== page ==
The lawsuits filed in the U.S. District Court for the Central District of California in Los Angeles alleged violations of the National Environmental Policy Act, Roadless Area Conservation Rule, Endangered Species Act, National Forest Management Act, and took aim at the Forest Service’s failure to collaborate with stakeholders. Such collaboration is required whenever the Forest Service relies on a categorical exclusion under the National Environmental Policy Act to expedite a project.  

“We had hoped the court would rule in favor of the planet, biodiversity and the community,” said Hans Cole, head of Environmental Activism at Patagonia. “We’re disappointed, but the work to protect Pine Mountain will continue. Pine Mountain is 90 minutes from our headquarters in Ventura and the area is important to our employees and customers because of its outdoor recreation opportunities, including rock climbing, hiking and camping.  We’ll keep advocating for more conservation of Los Padres National Forest, including the provisions proposed in the Central Coast Heritage Protection Act, and we’ll keep urging the federal government to protect mature and old-growth trees.” 

The plaintiffs claimed that the Forest Service violated the 2001 Roadless Area Conservation Rule’s prohibition on the removal of larger trees. The suit also alleged violations of the Endangered Species Act for allowing the removal of an unlimited number of large trees in which endangered California condors roost, providing places to rest during long flights across the landscape. The project would also harm rare California spotted owls, northern goshawks, rare plants, and two species of bats whose populations are declining. 

The plaintiffs also alleged that the project violates the National Forest Management Act because the agency failed to comply with the Los Padres National Forest Plan standards that protect scenic integrity and the natural character of the area. Clearing thousands of trees and hundreds of acres of chaparral on Pine Mountain, an area prized for its natural beauty and abundant outdoor recreation opportunities, is a drastic elimination of native vegetation with effects that will linger for generations and is not allowed under the 2005 Forest Plan for the Los Padres National Forest.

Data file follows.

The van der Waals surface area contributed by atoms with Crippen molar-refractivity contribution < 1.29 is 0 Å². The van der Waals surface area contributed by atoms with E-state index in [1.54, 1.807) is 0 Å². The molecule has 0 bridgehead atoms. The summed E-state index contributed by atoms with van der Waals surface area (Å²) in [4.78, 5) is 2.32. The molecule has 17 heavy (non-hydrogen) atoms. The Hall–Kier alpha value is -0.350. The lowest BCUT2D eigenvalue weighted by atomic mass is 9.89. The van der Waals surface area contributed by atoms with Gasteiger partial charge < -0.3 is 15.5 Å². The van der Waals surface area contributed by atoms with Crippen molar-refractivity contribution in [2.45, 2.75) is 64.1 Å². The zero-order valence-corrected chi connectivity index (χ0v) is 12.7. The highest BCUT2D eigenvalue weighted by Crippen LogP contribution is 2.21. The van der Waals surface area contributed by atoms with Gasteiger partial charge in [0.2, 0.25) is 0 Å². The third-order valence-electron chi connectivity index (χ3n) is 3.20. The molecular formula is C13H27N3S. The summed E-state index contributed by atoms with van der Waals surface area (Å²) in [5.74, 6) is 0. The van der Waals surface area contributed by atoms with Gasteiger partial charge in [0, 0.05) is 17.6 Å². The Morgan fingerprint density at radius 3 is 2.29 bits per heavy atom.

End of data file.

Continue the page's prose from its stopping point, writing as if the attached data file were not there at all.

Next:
Plaintiffs are Los Padres ForestWatch, Keep Sespe Wild Committee, Earth Island Institute, and American Alpine Club, collectively represented by the Environmental Defense Center; and the Center for Biological Diversity, California Chaparral Institute, and Patagonia Works, represented by the Center for Biological Diversity.  

Los Padres ForestWatch

Written by Los Padres ForestWatch

Los Padres ForestWatch is a nonprofit that protects wildlife, wilderness, water, and sustainable access throughout the Los Padres National Forest and the Carrizo Plain National Monument. Learn more at

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  1. I did not read ANYTHING that says they are going to clear cut 775 acres of trees. We need responsible logging and forestry service to help with fire safety. This too has been made more dire due to global warming. The whole City of Goleta, Santa Barbara, Ojai and Ventura area reprehensible insult to the Chumash people. You cannot just let a forest be a forest. The fuel needs to be managed.